Shutdown Leaves Hundreds of Henderson Co. Parents Scrambling for - WSPA.com

Shutdown Leaves Hundreds of Henderson Co. Parents Scrambling for Child Care

Posted: Updated:
For thousands of families across North Carolina, a deal to end the government shutdown may not come soon enough. For thousands of families across North Carolina, a deal to end the government shutdown may not come soon enough.
HENDERSON COUNTY, N.C. -

For thousands of families across North Carolina, a deal to end the government shutdown may not come soon enough.

The shutdown means they could be scrambling for childcare in a matter of days.

72,000 children in North Carolina rely on child care subsidies. More than 30 counties in the state are either considering or have already decided to suspend those subsidies.

The state has set aside enough money to ensure kids in child protective services or child welfare will continue to have child care vouchers through December.

In Henderson County, 551 children will see their child care vouchers cut off starting Monday.

While the children at St. James School for Little Folks in Hendersonville nap peacefully to the sound of a gentle melody, many of their parents aren't resting so easy.

“I had a pretty rough time last night going to sleep,” said Michael Lane, whose 3-year-old daughter Josilen goes to St. James.

That's because the money runs out at the end of the week for the federal child care subsidy he relies on for Josilen’s tuition. It's a big financial blow. Instead of $150 a week, Lane pays just $130 a month with the help of that voucher.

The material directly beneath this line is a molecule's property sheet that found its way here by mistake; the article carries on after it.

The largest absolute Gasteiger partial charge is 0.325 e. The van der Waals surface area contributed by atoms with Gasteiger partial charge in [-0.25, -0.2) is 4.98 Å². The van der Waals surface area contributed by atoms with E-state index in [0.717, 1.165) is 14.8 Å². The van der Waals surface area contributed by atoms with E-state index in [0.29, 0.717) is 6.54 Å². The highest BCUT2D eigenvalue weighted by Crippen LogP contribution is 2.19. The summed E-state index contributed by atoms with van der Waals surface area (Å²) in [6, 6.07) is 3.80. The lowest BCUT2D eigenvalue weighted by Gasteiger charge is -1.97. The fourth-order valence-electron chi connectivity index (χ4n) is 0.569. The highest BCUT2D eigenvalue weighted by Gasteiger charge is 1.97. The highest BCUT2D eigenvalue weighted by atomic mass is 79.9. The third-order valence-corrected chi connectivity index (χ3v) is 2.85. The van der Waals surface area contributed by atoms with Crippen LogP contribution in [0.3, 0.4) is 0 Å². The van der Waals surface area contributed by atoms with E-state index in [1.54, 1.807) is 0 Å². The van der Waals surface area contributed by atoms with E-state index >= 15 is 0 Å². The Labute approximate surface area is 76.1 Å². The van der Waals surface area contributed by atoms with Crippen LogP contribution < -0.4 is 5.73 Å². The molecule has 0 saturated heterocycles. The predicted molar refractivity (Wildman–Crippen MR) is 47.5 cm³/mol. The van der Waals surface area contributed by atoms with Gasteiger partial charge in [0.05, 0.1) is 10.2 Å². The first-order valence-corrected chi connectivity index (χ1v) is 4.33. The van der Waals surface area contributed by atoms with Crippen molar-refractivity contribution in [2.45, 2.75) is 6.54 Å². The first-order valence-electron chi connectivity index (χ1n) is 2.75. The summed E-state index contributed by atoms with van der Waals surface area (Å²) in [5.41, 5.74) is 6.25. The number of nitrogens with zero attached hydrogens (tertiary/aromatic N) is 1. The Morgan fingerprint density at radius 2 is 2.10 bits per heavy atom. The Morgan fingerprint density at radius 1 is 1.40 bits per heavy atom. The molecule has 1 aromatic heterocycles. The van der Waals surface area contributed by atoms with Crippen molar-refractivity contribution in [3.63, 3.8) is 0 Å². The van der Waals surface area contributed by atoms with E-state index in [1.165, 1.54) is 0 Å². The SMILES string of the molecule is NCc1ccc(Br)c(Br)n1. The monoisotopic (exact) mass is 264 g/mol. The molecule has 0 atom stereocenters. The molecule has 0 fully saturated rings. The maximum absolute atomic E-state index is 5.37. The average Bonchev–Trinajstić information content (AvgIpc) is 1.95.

“We're going to have to find something else to do. I mean, I can't afford it," said Lane.

St. James staff members went out and bought lottery tickets Wednesday, hoping to save the day.

No luck yet.

Instead. Executive Director Denise Purcell says the center is relying on church donations to help parents for the next two weeks.

After that, she faces losing half her families and cutting half her staff.

That's an impact all parents will feel.

“We're going to have to raise prices to cover the expenses. Less children means it costs more. Some of these families aren't going to be able to afford that,” said Purcell.

For now, all Lane can do is wait and hope the funding starts flowing again.

“Josilen doesn't understand the financial aspect of daycare. She's just going to see that she's not able to come. She's no longer going to be with her friends,” said Lane. “I feel like it will probably be a blow to her.”

South Carolina Department of Social Services spokesperson Marilyn Matheus said the government shutdown has no immediate impact on South Carolina child care subsidies. She said DSS is still waiting for word from the federal government on what it can expect if the shutdown continues.

Related:

Powered by WorldNow

250 International Dr.
Spartanburg, S.C. 29303

Telephone: 864.576.7777
Fax: 864.587.5430
Email: webmaster@wspa.com

Can't find something?
Powered by WorldNow
All content © Copyright 2000 - 2014 Media General Communications Holdings, LLC. A Media General Company.